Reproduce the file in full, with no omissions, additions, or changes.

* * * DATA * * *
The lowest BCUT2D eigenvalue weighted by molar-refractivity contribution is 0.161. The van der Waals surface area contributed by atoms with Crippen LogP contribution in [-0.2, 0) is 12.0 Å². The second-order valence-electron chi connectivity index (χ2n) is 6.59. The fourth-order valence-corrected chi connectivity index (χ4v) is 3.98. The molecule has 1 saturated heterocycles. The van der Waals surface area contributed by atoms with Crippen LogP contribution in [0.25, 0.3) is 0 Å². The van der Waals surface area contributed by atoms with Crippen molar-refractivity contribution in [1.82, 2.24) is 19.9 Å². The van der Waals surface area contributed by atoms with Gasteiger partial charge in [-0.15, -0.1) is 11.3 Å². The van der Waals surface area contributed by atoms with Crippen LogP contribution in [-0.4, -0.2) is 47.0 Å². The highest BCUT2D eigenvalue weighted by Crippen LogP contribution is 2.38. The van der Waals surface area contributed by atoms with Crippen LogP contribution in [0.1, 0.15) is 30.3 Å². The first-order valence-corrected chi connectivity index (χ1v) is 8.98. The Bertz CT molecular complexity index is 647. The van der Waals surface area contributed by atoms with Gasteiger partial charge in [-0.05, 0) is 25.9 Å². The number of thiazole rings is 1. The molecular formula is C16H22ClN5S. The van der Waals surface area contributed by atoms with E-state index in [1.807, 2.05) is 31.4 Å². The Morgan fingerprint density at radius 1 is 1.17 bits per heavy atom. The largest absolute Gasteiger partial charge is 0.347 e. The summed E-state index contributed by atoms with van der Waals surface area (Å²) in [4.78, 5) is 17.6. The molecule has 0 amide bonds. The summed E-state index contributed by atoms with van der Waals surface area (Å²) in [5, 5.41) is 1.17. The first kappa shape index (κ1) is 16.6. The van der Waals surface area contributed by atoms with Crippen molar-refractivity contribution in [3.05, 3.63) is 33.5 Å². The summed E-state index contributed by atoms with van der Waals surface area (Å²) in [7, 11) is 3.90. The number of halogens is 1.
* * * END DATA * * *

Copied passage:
The lowest BCUT2D eigenvalue weighted by molar-refractivity contribution is 0.161. The van der Waals surface area contributed by atoms with Crippen LogP contribution in [-0.2, 0) is 12.0 Å². The second-order valence-electron chi connectivity index (χ2n) is 6.59. The fourth-order valence-corrected chi connectivity index (χ4v) is 3.98. The molecule has 1 saturated heterocycles. The van der Waals surface area contributed by atoms with Crippen LogP contribution in [0.25, 0.3) is 0 Å². The van der Waals surface area contributed by atoms with Crippen molar-refractivity contribution in [1.82, 2.24) is 19.9 Å². The van der Waals surface area contributed by atoms with Gasteiger partial charge in [-0.15, -0.1) is 11.3 Å². The van der Waals surface area contributed by atoms with Crippen LogP contribution in [-0.4, -0.2) is 47.0 Å². The highest BCUT2D eigenvalue weighted by Crippen LogP contribution is 2.38. The van der Waals surface area contributed by atoms with Crippen LogP contribution in [0.1, 0.15) is 30.3 Å². The first-order valence-corrected chi connectivity index (χ1v) is 8.98. The Bertz CT molecular complexity index is 647. The van der Waals surface area contributed by atoms with Gasteiger partial charge in [-0.05, 0) is 25.9 Å². The number of thiazole rings is 1. The molecular formula is C16H22ClN5S. The van der Waals surface area contributed by atoms with E-state index in [1.807, 2.05) is 31.4 Å². The Morgan fingerprint density at radius 1 is 1.17 bits per heavy atom. The largest absolute Gasteiger partial charge is 0.347 e. The summed E-state index contributed by atoms with van der Waals surface area (Å²) in [4.78, 5) is 17.6. The molecule has 0 amide bonds. The summed E-state index contributed by atoms with van der Waals surface area (Å²) in [5, 5.41) is 1.17. The first kappa shape index (κ1) is 16.6. The van der Waals surface area contributed by atoms with Crippen molar-refractivity contribution in [3.05, 3.63) is 33.5 Å². The summed E-state index contributed by atoms with van der Waals surface area (Å²) in [7, 11) is 3.90. The number of halogens is 1.